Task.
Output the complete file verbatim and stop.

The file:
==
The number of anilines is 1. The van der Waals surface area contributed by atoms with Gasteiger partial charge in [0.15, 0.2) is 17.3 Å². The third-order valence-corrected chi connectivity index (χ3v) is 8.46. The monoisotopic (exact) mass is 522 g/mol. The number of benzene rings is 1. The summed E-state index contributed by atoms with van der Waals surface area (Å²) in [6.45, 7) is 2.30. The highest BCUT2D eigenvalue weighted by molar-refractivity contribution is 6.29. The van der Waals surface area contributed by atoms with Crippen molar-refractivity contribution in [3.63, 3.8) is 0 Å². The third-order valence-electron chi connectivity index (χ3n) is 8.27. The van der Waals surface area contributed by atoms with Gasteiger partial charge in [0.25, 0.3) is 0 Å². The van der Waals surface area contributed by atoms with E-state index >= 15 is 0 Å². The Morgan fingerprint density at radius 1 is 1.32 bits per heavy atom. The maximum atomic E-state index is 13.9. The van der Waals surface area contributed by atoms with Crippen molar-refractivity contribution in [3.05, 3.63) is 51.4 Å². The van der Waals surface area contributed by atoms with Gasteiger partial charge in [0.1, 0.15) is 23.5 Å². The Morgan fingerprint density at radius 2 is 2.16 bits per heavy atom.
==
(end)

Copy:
The number of anilines is 1. The van der Waals surface area contributed by atoms with Gasteiger partial charge in [0.15, 0.2) is 17.3 Å². The third-order valence-corrected chi connectivity index (χ3v) is 8.46. The monoisotopic (exact) mass is 522 g/mol. The number of benzene rings is 1. The summed E-state index contributed by atoms with van der Waals surface area (Å²) in [6.45, 7) is 2.30. The highest BCUT2D eigenvalue weighted by molar-refractivity contribution is 6.29. The van der Waals surface area contributed by atoms with Crippen molar-refractivity contribution in [3.63, 3.8) is 0 Å². The third-order valence-electron chi connectivity index (χ3n) is 8.27. The van der Waals surface area contributed by atoms with Gasteiger partial charge in [0.25, 0.3) is 0 Å². The van der Waals surface area contributed by atoms with E-state index >= 15 is 0 Å². The Morgan fingerprint density at radius 1 is 1.32 bits per heavy atom. The maximum atomic E-state index is 13.9. The van der Waals surface area contributed by atoms with Crippen molar-refractivity contribution in [3.05, 3.63) is 51.4 Å². The van der Waals surface area contributed by atoms with Gasteiger partial charge in [0.1, 0.15) is 23.5 Å². The Morgan fingerprint density at radius 2 is 2.16 bits per heavy atom.